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Paralysis refers to loss of voluntary movement as a result of interruption of the motor pathways at any point from the cerebrum to the muscle fiber. The term plegia refers to severe weakness, coming from a Greek word meaning “to strike,” and the word palsy stems from a French word that has the same meaning as paralysis. A lesser degree of weakness is described as paresis.


Anatomic and Physiologic Considerations

Each motor neuron, through extensive arborization of the terminal part of its efferent fiber, comes into contact with a variable number of muscle fibers, ranging from only a few to 1,000 or more. Together, the motor neuron, its axon, and the muscle fibers they innervate constitute the motor unit. All variations in the force, range, rate, and type of movement are determined by the number and size of motor units called into action and the frequency and sequence of firing of each motor unit. Smaller movements involve relatively few motor units; powerful movements recruit many more units that accumulate to an increasing size.

The motor nerve fibers emanating from a group of anterior horn cells in one segment of the spinal cord constitute a ventral spinal root, which joins a dorsal sensory root to form the spinal nerves that intermingle to form plexuses and then form the peripheral nerves. A myotome refers to the group of muscles that receive innervation from a single spinal nerve root, though most large muscles are usually supplied by two or more roots that have contributed to a given peripheral nerve. In contrast, a single peripheral nerve usually provides the complete motor innervation of a muscle. For this reason, paralysis caused by disease of the anterior horn cells or ventral roots has a different topographic pattern than paralysis following the interruption of a peripheral nerve (see Table 43–1). For example, a lesion of the L5 root causes weakness of foot dorsiflexion and inversion, whereas a lesion of the peroneal nerve causes weakness of foot dorsiflexion but spares foot inversion, since the invertors of the foot are supplied by L5 but via the tibial nerve.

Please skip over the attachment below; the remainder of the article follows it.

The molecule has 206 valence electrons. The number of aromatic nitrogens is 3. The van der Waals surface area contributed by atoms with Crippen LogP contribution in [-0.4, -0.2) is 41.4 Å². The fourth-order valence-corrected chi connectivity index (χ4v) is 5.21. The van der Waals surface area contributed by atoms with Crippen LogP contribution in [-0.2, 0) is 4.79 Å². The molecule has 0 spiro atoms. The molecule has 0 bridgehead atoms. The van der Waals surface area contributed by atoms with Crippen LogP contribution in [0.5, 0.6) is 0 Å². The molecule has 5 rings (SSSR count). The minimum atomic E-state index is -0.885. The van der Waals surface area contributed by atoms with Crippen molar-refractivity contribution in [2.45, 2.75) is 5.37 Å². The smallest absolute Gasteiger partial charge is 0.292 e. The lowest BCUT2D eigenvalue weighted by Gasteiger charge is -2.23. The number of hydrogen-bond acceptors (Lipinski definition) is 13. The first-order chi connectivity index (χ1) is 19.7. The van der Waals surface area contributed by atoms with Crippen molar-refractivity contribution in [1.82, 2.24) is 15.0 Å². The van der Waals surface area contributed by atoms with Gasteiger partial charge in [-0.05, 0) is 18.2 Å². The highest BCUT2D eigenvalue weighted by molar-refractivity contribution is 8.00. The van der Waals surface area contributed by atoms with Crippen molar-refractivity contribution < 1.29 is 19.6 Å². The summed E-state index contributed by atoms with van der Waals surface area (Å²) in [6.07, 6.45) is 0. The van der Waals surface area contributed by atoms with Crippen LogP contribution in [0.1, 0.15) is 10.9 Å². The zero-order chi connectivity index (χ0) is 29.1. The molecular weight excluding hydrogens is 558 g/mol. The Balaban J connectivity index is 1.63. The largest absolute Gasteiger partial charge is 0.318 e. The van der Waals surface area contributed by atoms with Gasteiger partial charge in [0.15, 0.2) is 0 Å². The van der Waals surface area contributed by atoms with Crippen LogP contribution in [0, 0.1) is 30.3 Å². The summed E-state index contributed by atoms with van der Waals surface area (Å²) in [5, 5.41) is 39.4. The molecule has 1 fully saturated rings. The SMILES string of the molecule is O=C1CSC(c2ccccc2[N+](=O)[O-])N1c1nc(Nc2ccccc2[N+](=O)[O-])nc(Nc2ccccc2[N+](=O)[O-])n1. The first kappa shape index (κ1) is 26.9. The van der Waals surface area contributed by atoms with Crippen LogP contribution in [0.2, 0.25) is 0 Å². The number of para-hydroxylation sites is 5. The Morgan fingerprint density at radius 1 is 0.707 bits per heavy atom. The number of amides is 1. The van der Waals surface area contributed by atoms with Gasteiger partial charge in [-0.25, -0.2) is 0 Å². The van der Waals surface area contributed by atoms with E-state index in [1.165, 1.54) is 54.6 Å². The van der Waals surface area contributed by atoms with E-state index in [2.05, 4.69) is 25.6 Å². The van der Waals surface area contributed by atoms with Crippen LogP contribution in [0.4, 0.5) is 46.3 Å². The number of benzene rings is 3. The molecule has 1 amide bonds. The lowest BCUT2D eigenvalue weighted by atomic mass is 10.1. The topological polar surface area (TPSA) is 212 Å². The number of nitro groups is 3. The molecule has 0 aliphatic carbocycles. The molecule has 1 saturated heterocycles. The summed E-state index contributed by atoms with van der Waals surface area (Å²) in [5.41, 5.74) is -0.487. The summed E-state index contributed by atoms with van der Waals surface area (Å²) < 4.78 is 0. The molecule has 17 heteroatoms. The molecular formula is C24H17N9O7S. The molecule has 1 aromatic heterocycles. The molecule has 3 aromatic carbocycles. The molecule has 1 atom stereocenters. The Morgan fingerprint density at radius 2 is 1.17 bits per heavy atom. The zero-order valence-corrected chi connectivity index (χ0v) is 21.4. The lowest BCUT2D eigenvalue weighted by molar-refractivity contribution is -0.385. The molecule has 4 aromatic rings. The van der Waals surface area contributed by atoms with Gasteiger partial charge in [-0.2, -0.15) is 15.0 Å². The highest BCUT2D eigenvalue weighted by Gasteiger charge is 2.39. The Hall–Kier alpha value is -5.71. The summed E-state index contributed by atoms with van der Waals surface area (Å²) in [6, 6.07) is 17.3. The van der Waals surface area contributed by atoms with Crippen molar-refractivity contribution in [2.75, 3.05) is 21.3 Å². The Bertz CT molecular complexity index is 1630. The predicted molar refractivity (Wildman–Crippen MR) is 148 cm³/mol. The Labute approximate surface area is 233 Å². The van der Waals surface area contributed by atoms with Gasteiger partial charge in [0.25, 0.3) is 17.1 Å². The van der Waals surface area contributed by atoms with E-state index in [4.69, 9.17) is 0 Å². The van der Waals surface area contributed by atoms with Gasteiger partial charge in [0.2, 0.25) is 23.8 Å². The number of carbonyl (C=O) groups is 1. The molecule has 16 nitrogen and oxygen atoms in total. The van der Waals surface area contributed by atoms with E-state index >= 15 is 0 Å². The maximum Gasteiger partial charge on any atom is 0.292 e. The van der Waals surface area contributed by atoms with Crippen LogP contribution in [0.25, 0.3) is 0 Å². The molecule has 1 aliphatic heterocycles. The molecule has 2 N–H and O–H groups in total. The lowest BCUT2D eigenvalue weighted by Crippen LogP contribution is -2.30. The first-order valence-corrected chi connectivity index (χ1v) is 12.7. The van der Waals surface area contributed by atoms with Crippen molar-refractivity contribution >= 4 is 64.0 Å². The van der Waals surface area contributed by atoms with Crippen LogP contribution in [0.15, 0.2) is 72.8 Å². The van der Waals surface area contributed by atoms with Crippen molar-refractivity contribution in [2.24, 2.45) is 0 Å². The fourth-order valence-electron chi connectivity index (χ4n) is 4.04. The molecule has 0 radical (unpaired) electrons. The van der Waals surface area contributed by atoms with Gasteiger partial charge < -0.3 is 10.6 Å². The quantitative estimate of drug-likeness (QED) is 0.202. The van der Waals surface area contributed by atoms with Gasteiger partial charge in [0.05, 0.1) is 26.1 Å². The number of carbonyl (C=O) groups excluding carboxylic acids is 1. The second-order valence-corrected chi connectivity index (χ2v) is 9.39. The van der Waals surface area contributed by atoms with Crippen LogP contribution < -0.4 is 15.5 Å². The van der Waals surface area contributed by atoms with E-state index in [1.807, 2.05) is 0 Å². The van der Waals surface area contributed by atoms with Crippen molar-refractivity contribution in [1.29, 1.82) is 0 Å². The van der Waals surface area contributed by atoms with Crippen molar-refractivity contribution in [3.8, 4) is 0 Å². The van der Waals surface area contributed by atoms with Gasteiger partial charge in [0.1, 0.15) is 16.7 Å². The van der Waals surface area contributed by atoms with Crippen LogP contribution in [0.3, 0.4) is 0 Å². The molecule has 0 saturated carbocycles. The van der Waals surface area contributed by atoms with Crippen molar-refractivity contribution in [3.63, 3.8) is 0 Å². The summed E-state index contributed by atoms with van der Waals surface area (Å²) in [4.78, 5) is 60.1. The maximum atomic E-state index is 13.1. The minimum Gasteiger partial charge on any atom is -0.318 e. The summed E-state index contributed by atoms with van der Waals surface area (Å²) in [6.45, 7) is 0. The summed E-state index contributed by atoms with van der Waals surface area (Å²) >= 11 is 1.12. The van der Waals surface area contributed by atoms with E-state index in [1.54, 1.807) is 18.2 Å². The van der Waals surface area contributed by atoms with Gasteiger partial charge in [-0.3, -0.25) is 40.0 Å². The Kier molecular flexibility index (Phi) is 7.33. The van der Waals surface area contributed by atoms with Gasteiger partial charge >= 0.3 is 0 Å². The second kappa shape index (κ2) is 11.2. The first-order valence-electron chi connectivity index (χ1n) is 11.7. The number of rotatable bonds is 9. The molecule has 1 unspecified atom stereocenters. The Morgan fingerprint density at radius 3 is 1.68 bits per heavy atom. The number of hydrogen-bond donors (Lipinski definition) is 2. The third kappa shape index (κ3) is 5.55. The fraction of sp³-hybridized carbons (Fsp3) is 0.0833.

All motor activity, even the most elementary reflex, requires the synchronous activity of many muscles. Analysis of a relatively simple movement, such as clenching the fist, conveys some idea of the complexity of the underlying neuromuscular arrangements. In this act, the primary movement is a contraction of the flexor muscles of the fingers, the flexor digitorum sublimis and profundus, the flexor pollicis longus and brevis, and the abductor pollicis brevis. In the terminology of Beevor, these muscles act as agonists, or prime movers. For flexion to be smooth and forceful, the extensor muscles (antagonists) must relax at the same rate as the flexors contract (reciprocal innervation...

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